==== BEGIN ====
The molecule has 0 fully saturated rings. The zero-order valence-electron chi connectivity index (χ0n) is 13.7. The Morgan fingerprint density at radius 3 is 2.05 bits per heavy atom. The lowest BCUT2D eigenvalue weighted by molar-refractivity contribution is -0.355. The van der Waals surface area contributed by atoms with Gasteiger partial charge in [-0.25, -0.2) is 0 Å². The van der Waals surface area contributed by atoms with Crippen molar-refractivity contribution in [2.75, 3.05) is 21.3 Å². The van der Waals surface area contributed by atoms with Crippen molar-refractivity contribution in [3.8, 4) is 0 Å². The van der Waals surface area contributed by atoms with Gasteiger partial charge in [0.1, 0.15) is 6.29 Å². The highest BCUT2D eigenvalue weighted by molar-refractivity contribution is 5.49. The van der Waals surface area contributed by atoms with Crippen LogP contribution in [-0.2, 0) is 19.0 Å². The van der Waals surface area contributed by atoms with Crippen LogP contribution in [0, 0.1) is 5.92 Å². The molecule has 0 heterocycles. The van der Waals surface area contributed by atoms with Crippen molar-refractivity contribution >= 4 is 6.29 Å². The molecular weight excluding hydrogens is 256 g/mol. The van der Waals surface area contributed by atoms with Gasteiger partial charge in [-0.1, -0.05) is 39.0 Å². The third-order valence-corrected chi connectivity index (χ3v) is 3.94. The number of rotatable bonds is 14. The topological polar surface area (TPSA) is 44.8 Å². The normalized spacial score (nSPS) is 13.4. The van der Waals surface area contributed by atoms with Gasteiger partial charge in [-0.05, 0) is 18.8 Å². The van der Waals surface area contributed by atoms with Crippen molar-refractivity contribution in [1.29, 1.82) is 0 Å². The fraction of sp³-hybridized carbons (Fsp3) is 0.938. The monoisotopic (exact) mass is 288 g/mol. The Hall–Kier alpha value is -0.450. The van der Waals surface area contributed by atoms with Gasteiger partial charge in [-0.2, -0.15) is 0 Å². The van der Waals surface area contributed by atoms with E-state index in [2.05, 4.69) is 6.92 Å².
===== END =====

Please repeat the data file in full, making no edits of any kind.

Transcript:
The molecule has 0 fully saturated rings. The zero-order valence-electron chi connectivity index (χ0n) is 13.7. The Morgan fingerprint density at radius 3 is 2.05 bits per heavy atom. The lowest BCUT2D eigenvalue weighted by molar-refractivity contribution is -0.355. The van der Waals surface area contributed by atoms with Gasteiger partial charge in [-0.25, -0.2) is 0 Å². The van der Waals surface area contributed by atoms with Crippen molar-refractivity contribution in [2.75, 3.05) is 21.3 Å². The van der Waals surface area contributed by atoms with Crippen molar-refractivity contribution in [3.8, 4) is 0 Å². The van der Waals surface area contributed by atoms with Gasteiger partial charge in [0.1, 0.15) is 6.29 Å². The highest BCUT2D eigenvalue weighted by molar-refractivity contribution is 5.49. The van der Waals surface area contributed by atoms with Crippen LogP contribution in [-0.2, 0) is 19.0 Å². The van der Waals surface area contributed by atoms with Crippen LogP contribution in [0, 0.1) is 5.92 Å². The molecule has 0 heterocycles. The van der Waals surface area contributed by atoms with Crippen molar-refractivity contribution >= 4 is 6.29 Å². The molecular weight excluding hydrogens is 256 g/mol. The van der Waals surface area contributed by atoms with Gasteiger partial charge in [-0.1, -0.05) is 39.0 Å². The third-order valence-corrected chi connectivity index (χ3v) is 3.94. The number of rotatable bonds is 14. The topological polar surface area (TPSA) is 44.8 Å². The normalized spacial score (nSPS) is 13.4. The van der Waals surface area contributed by atoms with Gasteiger partial charge in [-0.05, 0) is 18.8 Å². The van der Waals surface area contributed by atoms with Crippen molar-refractivity contribution in [1.29, 1.82) is 0 Å². The fraction of sp³-hybridized carbons (Fsp3) is 0.938. The monoisotopic (exact) mass is 288 g/mol. The Hall–Kier alpha value is -0.450. The van der Waals surface area contributed by atoms with Gasteiger partial charge in [-0.2, -0.15) is 0 Å². The van der Waals surface area contributed by atoms with E-state index in [2.05, 4.69) is 6.92 Å².